Why it matters: This discovery could lead to a longer lifespan and supply of organs for transplantation.
» To find out more, read on This article by Scientific American, o This article from the New York Times
DART delivers a cosmic punch
What happened: NASA crashes a spacecraft into an asteroid just to see how much it will move. Dimorphos, a moon orbiting a larger asteroid called Didymos 6.8 million miles (11 million km) from Earth, is struck by the Double Asteroid Redirection Test (DART) spacecraft. NASA estimates that up to 22 million pounds (10 million kg) were ejected after the impact.
Why it matters: Earth is constantly at risk of being hit by stray asteroids. Developing reliable methods to deflect near-Earth objects could save us from suffering the same fate as the dinosaurs.
» For more information, see this video by Real Engineering, or read This article from Space.com
Drop in sperm count
What happened: A scientific review suggests that human sperm numbers are declining, by as much as 62% over the past 50 years.
Why it matters: A lower sperm count makes it harder to conceive naturally. Concerns about the overall decline in men’s health also arise because sperm count is a marker of overall health. Researchers look for extraneous stressors that may be affecting this tendency, such as diet, environment, or other media.
» For more information, take a look This article of the Guardian.
Finding ancient DNA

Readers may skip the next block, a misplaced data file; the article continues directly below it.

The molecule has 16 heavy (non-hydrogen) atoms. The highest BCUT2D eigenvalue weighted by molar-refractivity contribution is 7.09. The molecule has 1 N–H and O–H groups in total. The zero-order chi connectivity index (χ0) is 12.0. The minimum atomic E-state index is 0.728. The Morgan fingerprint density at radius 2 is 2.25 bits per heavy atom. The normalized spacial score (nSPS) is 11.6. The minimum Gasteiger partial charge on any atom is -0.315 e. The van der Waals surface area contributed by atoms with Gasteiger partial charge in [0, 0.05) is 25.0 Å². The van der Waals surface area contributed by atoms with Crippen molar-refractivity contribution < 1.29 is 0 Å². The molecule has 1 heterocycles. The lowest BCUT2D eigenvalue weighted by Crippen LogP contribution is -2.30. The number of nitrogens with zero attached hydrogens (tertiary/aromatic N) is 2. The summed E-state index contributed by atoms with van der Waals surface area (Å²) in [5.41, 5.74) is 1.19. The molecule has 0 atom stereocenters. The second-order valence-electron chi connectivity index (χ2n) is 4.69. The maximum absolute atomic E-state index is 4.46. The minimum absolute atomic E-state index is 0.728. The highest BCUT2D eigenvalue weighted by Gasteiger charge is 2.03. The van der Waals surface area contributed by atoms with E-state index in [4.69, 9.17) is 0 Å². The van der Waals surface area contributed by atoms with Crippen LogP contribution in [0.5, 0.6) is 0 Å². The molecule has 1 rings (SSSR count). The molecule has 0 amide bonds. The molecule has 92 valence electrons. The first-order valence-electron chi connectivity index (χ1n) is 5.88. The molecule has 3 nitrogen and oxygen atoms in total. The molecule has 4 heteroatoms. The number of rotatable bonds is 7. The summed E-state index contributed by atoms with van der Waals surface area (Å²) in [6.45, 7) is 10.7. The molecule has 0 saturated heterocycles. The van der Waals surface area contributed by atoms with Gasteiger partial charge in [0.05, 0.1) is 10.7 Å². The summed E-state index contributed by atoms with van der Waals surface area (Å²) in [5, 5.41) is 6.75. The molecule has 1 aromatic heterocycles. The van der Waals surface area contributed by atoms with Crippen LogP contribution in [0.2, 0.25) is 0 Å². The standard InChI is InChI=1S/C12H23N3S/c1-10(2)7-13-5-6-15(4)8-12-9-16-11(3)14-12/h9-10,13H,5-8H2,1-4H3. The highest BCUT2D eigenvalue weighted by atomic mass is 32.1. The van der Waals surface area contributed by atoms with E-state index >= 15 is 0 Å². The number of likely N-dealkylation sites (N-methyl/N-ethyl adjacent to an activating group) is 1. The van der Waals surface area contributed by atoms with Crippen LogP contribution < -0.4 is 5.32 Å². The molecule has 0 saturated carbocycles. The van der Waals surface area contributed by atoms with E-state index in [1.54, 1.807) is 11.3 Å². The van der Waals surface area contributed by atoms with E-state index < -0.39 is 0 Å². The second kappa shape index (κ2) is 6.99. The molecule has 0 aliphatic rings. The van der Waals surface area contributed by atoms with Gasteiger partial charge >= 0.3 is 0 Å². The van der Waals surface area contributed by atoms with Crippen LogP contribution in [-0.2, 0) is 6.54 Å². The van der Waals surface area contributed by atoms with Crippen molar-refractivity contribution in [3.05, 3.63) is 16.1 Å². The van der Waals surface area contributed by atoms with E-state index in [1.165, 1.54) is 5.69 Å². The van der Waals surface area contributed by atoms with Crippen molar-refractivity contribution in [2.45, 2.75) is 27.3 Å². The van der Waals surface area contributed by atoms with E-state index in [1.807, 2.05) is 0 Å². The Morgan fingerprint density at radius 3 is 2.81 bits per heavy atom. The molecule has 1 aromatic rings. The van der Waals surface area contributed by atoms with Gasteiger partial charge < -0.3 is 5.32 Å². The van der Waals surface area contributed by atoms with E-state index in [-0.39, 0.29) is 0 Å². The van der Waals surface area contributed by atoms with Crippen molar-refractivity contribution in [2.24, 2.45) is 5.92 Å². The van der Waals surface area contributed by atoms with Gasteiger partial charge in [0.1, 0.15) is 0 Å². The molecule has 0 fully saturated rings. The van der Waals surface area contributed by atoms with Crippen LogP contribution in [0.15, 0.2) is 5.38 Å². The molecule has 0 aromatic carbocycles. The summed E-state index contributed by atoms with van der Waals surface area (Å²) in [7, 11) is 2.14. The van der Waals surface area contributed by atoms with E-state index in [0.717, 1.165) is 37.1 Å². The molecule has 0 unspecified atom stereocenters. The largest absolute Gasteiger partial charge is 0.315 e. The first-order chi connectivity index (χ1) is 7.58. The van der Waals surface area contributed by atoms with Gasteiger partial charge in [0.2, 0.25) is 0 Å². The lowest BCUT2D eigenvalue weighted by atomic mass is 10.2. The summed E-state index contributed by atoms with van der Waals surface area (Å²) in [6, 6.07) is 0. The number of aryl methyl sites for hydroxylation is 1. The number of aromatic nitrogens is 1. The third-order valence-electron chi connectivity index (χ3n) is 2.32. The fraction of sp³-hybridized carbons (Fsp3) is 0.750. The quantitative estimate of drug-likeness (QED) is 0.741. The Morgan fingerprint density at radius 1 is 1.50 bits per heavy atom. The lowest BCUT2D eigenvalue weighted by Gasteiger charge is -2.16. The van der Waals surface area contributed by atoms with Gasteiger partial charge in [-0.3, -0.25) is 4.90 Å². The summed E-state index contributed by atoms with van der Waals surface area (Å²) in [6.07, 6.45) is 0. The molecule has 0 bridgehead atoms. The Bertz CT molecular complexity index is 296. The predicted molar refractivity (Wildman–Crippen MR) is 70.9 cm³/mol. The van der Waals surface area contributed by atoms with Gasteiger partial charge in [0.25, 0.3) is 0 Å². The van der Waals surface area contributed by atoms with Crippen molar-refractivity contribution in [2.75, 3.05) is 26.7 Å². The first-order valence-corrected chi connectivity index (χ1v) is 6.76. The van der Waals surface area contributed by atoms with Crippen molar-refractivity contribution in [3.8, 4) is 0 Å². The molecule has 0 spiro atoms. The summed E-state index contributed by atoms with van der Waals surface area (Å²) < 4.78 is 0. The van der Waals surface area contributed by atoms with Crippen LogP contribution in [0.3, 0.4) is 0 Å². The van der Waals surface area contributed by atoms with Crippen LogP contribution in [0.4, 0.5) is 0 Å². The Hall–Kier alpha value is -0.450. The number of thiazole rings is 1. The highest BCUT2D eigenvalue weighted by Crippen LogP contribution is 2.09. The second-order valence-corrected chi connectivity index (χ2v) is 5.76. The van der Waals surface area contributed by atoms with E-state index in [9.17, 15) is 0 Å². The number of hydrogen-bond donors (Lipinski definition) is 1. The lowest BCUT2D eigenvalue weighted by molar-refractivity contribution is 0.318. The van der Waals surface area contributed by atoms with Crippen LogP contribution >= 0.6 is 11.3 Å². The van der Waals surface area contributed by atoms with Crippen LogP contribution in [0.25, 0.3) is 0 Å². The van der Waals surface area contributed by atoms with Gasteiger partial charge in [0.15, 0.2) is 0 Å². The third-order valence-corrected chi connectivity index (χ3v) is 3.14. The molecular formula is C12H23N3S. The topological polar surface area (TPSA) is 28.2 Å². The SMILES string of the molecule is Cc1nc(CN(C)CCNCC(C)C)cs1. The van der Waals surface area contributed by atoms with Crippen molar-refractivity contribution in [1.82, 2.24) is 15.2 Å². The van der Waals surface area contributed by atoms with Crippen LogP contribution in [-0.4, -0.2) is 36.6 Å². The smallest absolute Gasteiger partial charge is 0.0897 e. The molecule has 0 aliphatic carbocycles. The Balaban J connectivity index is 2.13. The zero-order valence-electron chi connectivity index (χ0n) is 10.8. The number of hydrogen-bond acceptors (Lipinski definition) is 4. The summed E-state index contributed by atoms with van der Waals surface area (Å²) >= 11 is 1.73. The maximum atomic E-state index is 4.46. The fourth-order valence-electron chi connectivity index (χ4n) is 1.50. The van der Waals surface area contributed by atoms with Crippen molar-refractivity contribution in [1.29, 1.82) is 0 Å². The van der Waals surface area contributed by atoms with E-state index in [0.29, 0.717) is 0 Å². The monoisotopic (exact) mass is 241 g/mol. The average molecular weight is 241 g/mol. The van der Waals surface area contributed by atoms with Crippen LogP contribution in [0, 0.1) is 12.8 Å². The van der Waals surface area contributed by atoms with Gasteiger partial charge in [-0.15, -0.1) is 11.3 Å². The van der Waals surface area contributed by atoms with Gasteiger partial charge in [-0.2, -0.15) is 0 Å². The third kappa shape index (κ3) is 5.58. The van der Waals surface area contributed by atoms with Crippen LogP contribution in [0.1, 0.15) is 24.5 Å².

What happened: DNA from two million years old is found in Greenland.
Why it matters: DNA is a record of biodiversity. As well as showing that a desolate Arctic landscape was once teeming with life, ancient DNA provides clues about our advance into modern life and how biodiversity evolves over time.
» To find out more, read on This article from National Geographic
Fusion of energy
What happened: The US Department of Energy reports achieving a net energy gain for the first time in the development of nuclear fusion.
Why it matters: Fusion is often considered the Holy Grail of safe, clean energy, and this latest milestone brings researchers closer to harnessing nuclear fusion to power the world.
» For more information, view our infographic about the merger, or read This article from the BBC
Science in the New Year
The future of scientific research looks bright. Researchers and scientists continue to push the boundaries of what we know and understand about the world around us.
By 2023, a few disciplines are likely to continue to dominate the headlines:
- Progress in space it continues with projects such as the James Webb Space Telescope and SETI COSMIC’s search for life beyond Earth
- climate action may become more demanding as recovery and prevention of extreme weather events continue into the new year
- Generative AI tools such as DALL-e and ChatGPT opened for public use in 2022 and sparked widespread interest in the potential of artificial intelligence
- Even amid the lingering shadow of COVID-19, new therapeutic it should advance medicine into new territories
Where science is headed remains to be seen, but this past year instills faith that 2023 will be filled with even more progress.